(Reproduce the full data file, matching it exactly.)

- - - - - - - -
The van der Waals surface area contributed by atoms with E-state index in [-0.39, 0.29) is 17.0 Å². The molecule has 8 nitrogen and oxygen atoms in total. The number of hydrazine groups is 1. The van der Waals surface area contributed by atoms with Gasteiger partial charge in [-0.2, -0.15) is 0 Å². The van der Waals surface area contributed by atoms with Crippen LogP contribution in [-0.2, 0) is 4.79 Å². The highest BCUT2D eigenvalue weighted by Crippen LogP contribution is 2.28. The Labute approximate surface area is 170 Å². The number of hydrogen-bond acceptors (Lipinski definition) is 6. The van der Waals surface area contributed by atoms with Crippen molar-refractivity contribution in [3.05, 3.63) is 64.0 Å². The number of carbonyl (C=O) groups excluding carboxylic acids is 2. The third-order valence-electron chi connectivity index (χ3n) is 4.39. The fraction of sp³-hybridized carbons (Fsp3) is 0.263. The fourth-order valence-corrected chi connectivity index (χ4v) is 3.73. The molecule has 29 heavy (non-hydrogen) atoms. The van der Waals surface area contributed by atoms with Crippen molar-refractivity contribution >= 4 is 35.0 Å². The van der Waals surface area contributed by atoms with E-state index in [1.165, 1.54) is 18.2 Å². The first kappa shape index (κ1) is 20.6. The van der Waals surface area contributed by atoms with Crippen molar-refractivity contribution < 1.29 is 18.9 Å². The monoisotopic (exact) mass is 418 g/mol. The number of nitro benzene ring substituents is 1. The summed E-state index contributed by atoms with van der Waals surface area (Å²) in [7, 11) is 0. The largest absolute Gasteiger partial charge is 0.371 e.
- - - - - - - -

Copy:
The van der Waals surface area contributed by atoms with E-state index in [-0.39, 0.29) is 17.0 Å². The molecule has 8 nitrogen and oxygen atoms in total. The number of hydrazine groups is 1. The van der Waals surface area contributed by atoms with Gasteiger partial charge in [-0.2, -0.15) is 0 Å². The van der Waals surface area contributed by atoms with Crippen LogP contribution in [-0.2, 0) is 4.79 Å². The highest BCUT2D eigenvalue weighted by Crippen LogP contribution is 2.28. The Labute approximate surface area is 170 Å². The number of hydrogen-bond acceptors (Lipinski definition) is 6. The van der Waals surface area contributed by atoms with Crippen molar-refractivity contribution in [3.05, 3.63) is 64.0 Å². The number of carbonyl (C=O) groups excluding carboxylic acids is 2. The third-order valence-electron chi connectivity index (χ3n) is 4.39. The fraction of sp³-hybridized carbons (Fsp3) is 0.263. The fourth-order valence-corrected chi connectivity index (χ4v) is 3.73. The molecule has 29 heavy (non-hydrogen) atoms. The van der Waals surface area contributed by atoms with Crippen molar-refractivity contribution >= 4 is 35.0 Å². The van der Waals surface area contributed by atoms with E-state index in [1.165, 1.54) is 18.2 Å². The first kappa shape index (κ1) is 20.6. The van der Waals surface area contributed by atoms with Crippen molar-refractivity contribution < 1.29 is 18.9 Å². The monoisotopic (exact) mass is 418 g/mol. The number of nitro benzene ring substituents is 1. The summed E-state index contributed by atoms with van der Waals surface area (Å²) in [7, 11) is 0. The largest absolute Gasteiger partial charge is 0.371 e.